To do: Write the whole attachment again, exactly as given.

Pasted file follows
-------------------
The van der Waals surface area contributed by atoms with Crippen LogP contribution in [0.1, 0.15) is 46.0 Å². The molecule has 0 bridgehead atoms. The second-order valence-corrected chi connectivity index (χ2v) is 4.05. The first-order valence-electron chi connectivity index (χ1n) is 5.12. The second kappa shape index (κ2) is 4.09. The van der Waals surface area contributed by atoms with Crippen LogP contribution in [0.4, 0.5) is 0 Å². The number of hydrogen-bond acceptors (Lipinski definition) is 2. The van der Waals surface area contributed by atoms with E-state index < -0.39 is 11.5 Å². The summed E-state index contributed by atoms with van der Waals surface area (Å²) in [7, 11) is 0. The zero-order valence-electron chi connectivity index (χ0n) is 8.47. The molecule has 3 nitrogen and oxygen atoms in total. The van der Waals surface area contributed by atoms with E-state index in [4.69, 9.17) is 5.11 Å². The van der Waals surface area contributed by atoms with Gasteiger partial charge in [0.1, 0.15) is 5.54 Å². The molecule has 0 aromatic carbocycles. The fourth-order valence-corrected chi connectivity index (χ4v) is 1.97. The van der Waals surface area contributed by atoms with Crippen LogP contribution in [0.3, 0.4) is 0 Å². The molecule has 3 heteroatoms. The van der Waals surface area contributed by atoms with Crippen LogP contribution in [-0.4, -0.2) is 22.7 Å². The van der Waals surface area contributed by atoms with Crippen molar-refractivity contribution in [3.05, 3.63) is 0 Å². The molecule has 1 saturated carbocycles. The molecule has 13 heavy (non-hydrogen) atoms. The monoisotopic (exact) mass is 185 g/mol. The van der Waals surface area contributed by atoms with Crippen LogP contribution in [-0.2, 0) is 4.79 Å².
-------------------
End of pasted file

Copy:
The van der Waals surface area contributed by atoms with Crippen LogP contribution in [0.1, 0.15) is 46.0 Å². The molecule has 0 bridgehead atoms. The second-order valence-corrected chi connectivity index (χ2v) is 4.05. The first-order valence-electron chi connectivity index (χ1n) is 5.12. The second kappa shape index (κ2) is 4.09. The van der Waals surface area contributed by atoms with Crippen LogP contribution in [0.4, 0.5) is 0 Å². The number of hydrogen-bond acceptors (Lipinski definition) is 2. The van der Waals surface area contributed by atoms with E-state index < -0.39 is 11.5 Å². The summed E-state index contributed by atoms with van der Waals surface area (Å²) in [7, 11) is 0. The zero-order valence-electron chi connectivity index (χ0n) is 8.47. The molecule has 3 nitrogen and oxygen atoms in total. The van der Waals surface area contributed by atoms with E-state index in [4.69, 9.17) is 5.11 Å². The van der Waals surface area contributed by atoms with Gasteiger partial charge in [0.1, 0.15) is 5.54 Å². The molecule has 0 aromatic carbocycles. The fourth-order valence-corrected chi connectivity index (χ4v) is 1.97. The van der Waals surface area contributed by atoms with Crippen LogP contribution in [0.3, 0.4) is 0 Å². The molecule has 3 heteroatoms. The van der Waals surface area contributed by atoms with Crippen LogP contribution in [-0.4, -0.2) is 22.7 Å². The van der Waals surface area contributed by atoms with Crippen molar-refractivity contribution in [3.05, 3.63) is 0 Å². The molecule has 1 saturated carbocycles. The molecule has 13 heavy (non-hydrogen) atoms. The monoisotopic (exact) mass is 185 g/mol. The van der Waals surface area contributed by atoms with Crippen LogP contribution in [-0.2, 0) is 4.79 Å².